I've read in some book that one of the old chemists was able to transform cheap metals into gold.

I know that gold is an element (Au) so we can't transform a metal into Au. But as I read further it says that the chemist doesn't actually transform metals into gold but into something very similar to gold (similar physical and chemical characteristics ) such that you can't differentiate between it and between gold.

Is this chemically possible?

  • 1
    $\begingroup$ A particle accelerator can be used to turn lead into gold but it is not cost effective. $\endgroup$
    – Dan D.
    Feb 12, 2014 at 19:11
  • $\begingroup$ No it is about transforming cheap metals like iron or Thinning $\endgroup$
    – Mark
    Feb 12, 2014 at 19:13
  • $\begingroup$ This is a book for silly readers. You should have heard from "goldmakers" is synonymous for snake oil vendors. $\endgroup$
    – Georg
    Feb 12, 2014 at 19:47
  • $\begingroup$ In pre-colombine America they would make things with an alloy with a little bit of gold. On treating it with an acid paste only the gold was left on the surface so it looked like solid gold. $\endgroup$
    – f p
    Feb 14, 2014 at 16:37
  • 3
    $\begingroup$ Possible duplicate of Turn lead into gold via radioactive decay $\endgroup$
    – Mithoron
    Oct 26, 2018 at 20:06

2 Answers 2


In the days before chemistry, alchemists searched for the Philosopher's stone which would enable them to transform base metals into gold. They spent a lot of effort searching for it but we know now that their search was futile as no chemical process can cause elemental transformation. Only nuclear processes can do that but they cost far, far more than mining the element ever will so this doesn't really count as a solution.

But plenty of people faked a result or were conned by their lack of understanding. Fool's gold, for example looks a lot like gold, but doesn't share many other properties but, presumably, the name arises because some people are gullible. There are also many metal alloys that look like gold but are not pure (including many alloys that contain some, but not much, gold). It is also possible to use a variety of chemical or electrochemical processes to coat the surface of many metals with a thin film of gold.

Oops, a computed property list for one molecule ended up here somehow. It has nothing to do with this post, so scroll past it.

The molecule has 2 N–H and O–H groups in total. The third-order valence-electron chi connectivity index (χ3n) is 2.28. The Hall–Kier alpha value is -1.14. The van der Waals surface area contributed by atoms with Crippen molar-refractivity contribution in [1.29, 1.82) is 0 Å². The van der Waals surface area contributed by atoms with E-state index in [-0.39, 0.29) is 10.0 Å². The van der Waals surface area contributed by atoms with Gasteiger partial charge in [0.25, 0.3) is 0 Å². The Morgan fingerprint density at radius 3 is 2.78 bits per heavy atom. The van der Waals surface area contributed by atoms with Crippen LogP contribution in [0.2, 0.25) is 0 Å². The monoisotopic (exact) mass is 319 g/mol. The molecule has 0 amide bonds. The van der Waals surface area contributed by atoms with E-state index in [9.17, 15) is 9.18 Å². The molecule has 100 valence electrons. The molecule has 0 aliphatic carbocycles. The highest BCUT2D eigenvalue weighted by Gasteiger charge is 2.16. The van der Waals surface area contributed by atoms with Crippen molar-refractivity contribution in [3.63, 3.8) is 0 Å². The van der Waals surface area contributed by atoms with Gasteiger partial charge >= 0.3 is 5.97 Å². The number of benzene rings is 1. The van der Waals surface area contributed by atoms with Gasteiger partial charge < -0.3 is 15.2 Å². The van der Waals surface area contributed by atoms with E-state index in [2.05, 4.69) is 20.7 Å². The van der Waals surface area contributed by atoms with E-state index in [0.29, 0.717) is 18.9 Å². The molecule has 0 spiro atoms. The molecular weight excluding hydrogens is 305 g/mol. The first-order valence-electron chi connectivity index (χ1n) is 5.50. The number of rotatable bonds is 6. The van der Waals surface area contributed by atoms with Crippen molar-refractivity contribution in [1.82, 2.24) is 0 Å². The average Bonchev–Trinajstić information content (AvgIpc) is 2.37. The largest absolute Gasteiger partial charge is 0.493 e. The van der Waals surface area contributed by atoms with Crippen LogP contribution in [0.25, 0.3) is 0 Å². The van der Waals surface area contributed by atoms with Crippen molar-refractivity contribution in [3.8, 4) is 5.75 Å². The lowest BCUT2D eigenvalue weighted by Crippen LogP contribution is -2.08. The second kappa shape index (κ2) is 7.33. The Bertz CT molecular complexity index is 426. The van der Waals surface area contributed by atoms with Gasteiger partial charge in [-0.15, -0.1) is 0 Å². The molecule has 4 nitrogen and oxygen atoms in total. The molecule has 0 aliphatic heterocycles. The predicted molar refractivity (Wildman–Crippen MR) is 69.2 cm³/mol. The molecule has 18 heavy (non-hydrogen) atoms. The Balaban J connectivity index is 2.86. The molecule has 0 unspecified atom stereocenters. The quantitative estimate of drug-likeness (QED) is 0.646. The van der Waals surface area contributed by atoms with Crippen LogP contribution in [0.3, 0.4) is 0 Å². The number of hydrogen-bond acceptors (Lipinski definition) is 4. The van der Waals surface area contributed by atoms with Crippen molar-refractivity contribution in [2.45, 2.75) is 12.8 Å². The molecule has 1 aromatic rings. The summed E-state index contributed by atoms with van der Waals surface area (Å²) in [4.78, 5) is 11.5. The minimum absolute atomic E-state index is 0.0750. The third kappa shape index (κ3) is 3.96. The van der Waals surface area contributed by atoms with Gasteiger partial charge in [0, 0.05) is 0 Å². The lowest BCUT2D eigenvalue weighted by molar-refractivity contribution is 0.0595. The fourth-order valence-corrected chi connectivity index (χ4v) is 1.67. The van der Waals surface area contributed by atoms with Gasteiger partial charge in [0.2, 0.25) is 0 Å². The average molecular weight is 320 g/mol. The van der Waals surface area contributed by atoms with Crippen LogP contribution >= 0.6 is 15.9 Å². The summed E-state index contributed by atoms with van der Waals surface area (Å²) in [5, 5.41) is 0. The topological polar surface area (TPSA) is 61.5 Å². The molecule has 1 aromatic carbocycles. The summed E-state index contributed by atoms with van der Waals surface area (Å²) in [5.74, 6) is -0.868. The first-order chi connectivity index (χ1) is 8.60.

But careful analysis can reveal most of these methods of fakery (including the alloying of gold with other metals which was very tempting when coins were made of gold). One of the most famous stories of Greek science is based on one of the most reliable methods. Archimedes was faced with the task of distinguishing debased coinage or other gold objects and, in the legend, realised the answer while having a bath, leapt out the bath and ran down the street naked yelling "eureka". What he realised was that an object immersed in water displaces a volume of water equal to its volume and this can be measured by weighing the displaced fluid. Combined with the weight of the object this can be used to estimate the density of the object. Since the only other metal with a density close to gold is tungsten (gold is 19.28 g/cm3 and tungsten is 19.25 g/cm3) knowing the density is a good way to test the purity of the metal. Common metals used in alloys, like silver (density 10.5 g/cm3) will substantially lower the density.

So, in short, you can make a lot of things that look like gold, but it is very hard to make something that shares enough properties to convince a skeptical observer who will test more than the appearance.


No alchemist can perform transmutation of lead into gold with alembic! But now day we can perform nuclear transmutation and gold can be now synthesized by irradiation of mercury or platinum in a nuclear reactor or with an accelerator. However this is not cost effective!

In fact there are many alloys that looks like gold and an alchemist could make easily most of them. Brass is one metal that can be similar to gold varying the copper zinc ratio you can make Aich's alloy and Prince's metal two types of brass with an aspect very similar to gold. In ancient rome aurichalcum was a metal (brass type alloy probably) with an aspect similar to gold. The problem is that usually you don't see if something is made of gold you feel it! If you try to cheat someone who deal with gold with these metals he suddenly tell you that they are to light to be gold! Gold is in fact heavier than lead! This is why density esteem works great and simply coating the surface with gold doesn't work. Ethiopian fake gold fail for that!

So to make a good gold sophistication you have to find an isobar of gold, an element with the same weight and density of gold. Tungsten is a perfect candidate, and sometimes you can read about founding of gold plated tungsten bars or other theory about FortKnox. Here you can read a good article about gold sophistication. In this case a layer of gold over the tungsten is needed to make it looks like gold and to pass the exams with superficial elemental analysis.

For a good looking gold surface I prefer iron(III) oxide mica pigments very nice color without cheating nobody!


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